On a breezy, beautiful first day of spring, the group (small, but enthusiastic, with a few members on their first club event – you know who you are, and we hope to see you again) departed Jemison bound for Selma. Most fun runs have an “issue” at some point, and this one was no exception as a stationary train (that turned out to be over 2 miles long) blocked the planned route at the 5 mile point. An alternate route was devised, and an entertaining drive through Autauga, Chilton, and Dallas counties ensued. Once in Selma, the (masked) group visited the Jackson Historic Home / Museum, the site of much of the planning and organizing of the Selma to Montgomery march, led by Dr. Martin Luther King in March of 1965. The home has been preserved and transformed into a museum by Ms. Jawana Jackson, the daughter of Sullivan and Richie Jean Sherrod Jackson, who owned the house in the 1960s and provided room and board for many participating in the civil rights movement (learn more at https://www.jacksonfoundationandmuseum.com). Ms. Jackson, 5 years old at the time of the march, gave a tour of the home and explained the significance of many of the furnishings (which are originals from 1965, including the dining room table where many planning sessions occurred and the chair where Dr. King (a.k.a., Uncle Martin) was photographed by a photographer from Life Magazine listening to President Johnson address a joint session of Congress to support the voting rights bill). She shared many stories, anecdotes, and insights from her time growing up in The House by the Side of the Road (the name given the house by Richie Jean Sherrod Jackson in her book of the same name) surrounded by numerous civil rights leaders – some stories were humorous, some not so much. She also provided an overview of her family’s history, illustrated by numerous family photographs. In about 5 minutes, the two hour tour was over. Then, it was on to The Sandbar Restaurant overlooking the Alabama River (formed by the Tallapoosa and Coosa Rivers) for some good food and conversation. The day concluded with crossing the nearby Edmund Pettus Bridge.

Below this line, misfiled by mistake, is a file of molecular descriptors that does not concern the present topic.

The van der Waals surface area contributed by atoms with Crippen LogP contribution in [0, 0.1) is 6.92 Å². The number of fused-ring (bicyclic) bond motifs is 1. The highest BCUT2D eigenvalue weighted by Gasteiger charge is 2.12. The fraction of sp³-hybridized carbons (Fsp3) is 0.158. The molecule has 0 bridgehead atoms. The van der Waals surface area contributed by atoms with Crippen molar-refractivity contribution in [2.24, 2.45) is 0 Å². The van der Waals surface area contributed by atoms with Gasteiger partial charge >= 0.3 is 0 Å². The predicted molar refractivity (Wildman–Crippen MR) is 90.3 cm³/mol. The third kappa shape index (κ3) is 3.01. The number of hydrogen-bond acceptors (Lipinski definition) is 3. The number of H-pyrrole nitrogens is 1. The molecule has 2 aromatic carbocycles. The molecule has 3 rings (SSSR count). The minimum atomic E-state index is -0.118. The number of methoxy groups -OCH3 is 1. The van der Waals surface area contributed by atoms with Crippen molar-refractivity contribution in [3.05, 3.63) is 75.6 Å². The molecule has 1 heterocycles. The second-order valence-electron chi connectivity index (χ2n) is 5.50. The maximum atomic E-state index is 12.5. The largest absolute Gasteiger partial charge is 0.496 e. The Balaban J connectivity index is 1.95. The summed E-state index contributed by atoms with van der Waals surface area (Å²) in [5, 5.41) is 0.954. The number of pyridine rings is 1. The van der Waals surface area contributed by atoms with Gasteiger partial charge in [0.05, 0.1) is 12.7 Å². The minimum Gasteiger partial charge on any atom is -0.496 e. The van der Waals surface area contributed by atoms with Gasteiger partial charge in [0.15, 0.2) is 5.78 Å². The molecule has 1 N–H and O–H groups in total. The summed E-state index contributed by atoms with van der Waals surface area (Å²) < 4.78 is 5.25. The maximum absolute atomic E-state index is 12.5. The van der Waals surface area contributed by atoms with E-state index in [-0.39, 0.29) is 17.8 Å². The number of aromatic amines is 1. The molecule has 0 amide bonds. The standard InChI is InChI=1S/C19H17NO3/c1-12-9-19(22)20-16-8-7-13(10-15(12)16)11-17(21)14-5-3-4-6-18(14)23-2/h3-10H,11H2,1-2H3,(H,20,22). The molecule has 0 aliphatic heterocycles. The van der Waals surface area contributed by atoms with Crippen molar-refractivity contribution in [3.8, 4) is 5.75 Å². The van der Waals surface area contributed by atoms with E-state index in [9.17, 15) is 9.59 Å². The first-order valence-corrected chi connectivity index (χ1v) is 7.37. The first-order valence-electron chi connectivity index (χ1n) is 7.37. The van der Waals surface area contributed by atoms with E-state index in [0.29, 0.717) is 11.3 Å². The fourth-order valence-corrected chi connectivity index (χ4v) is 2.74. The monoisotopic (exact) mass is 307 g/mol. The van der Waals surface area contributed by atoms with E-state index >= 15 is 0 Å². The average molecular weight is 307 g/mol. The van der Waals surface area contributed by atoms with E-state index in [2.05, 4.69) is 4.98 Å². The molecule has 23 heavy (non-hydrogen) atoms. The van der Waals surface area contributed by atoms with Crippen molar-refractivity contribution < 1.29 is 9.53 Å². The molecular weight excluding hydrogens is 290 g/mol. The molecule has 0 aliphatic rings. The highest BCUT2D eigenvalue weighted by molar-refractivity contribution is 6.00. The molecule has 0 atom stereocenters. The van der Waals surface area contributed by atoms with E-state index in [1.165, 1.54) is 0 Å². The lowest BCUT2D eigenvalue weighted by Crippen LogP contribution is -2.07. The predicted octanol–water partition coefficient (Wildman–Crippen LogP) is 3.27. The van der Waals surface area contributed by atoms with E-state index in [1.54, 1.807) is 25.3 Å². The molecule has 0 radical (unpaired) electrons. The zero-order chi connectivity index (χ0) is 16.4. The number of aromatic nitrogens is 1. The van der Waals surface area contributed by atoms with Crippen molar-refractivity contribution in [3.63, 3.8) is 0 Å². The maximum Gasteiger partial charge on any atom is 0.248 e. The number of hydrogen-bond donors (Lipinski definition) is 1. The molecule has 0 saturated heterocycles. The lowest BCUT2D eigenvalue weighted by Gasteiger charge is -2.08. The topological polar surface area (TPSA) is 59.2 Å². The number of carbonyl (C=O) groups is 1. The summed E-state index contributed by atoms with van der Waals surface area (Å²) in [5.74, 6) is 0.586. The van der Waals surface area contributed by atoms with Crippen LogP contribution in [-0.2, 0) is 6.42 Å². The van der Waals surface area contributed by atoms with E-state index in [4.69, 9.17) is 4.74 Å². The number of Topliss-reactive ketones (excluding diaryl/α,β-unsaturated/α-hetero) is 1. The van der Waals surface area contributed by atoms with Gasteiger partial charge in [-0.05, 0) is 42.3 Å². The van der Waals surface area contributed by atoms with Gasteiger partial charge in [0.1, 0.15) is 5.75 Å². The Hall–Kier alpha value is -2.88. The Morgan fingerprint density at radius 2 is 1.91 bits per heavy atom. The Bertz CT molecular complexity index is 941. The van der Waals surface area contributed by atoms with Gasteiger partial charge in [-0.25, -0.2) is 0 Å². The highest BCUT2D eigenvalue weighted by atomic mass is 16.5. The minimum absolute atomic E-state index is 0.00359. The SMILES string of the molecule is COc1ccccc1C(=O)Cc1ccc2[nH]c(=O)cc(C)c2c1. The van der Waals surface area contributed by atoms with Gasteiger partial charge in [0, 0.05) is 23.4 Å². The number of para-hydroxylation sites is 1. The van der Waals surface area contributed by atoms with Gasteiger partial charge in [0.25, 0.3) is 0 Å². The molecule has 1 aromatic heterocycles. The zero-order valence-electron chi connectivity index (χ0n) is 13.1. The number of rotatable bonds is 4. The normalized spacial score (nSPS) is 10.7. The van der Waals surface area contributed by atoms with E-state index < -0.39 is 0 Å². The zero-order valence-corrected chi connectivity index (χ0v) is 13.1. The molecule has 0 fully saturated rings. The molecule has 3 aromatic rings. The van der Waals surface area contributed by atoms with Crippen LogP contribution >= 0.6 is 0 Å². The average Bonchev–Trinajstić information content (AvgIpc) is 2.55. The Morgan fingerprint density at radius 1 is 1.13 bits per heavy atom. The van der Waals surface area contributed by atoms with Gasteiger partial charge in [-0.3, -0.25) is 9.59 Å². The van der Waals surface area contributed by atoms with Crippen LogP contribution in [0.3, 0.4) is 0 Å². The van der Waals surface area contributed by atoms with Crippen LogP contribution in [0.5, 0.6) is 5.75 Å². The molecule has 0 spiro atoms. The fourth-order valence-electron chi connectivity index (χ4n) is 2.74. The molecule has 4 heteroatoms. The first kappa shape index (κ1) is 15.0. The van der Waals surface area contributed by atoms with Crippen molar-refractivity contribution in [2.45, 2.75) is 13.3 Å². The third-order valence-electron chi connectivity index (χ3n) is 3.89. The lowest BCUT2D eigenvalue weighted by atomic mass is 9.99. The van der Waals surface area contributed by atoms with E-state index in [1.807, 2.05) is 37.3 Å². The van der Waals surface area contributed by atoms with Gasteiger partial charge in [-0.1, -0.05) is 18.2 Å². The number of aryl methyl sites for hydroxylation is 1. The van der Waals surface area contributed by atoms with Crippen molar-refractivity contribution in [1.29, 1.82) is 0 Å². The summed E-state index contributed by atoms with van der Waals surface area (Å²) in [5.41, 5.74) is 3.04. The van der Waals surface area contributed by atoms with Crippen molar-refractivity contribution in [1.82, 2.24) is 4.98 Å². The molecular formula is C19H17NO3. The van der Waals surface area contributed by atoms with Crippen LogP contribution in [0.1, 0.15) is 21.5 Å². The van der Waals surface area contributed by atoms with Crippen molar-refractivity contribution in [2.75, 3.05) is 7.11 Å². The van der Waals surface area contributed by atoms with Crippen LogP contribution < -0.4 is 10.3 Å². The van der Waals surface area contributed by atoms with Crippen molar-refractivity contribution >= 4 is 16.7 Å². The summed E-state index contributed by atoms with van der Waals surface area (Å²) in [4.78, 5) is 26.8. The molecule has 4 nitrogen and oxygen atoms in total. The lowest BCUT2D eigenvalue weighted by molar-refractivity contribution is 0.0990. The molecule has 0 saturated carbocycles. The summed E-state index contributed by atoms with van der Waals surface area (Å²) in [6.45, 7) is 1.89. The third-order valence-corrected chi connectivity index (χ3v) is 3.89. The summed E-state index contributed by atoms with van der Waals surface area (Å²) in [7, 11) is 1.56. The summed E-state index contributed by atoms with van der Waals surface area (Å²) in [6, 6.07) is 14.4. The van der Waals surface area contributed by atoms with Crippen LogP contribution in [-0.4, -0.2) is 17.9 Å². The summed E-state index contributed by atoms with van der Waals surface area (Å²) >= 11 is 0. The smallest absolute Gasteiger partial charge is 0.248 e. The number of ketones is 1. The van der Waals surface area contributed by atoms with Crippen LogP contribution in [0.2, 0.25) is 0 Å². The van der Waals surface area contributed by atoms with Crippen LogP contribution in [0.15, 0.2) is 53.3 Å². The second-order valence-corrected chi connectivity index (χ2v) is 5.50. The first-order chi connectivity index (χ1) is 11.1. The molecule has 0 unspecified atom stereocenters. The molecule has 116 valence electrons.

The group is greatly indebted to Ms. Jawana Jackson and her husband, Mr. James Richie, who now lives in Milton, FL, and travel to Selma to provide tours of the home, for investing the time and putting forth the effort to share the story and preserve the home and its history.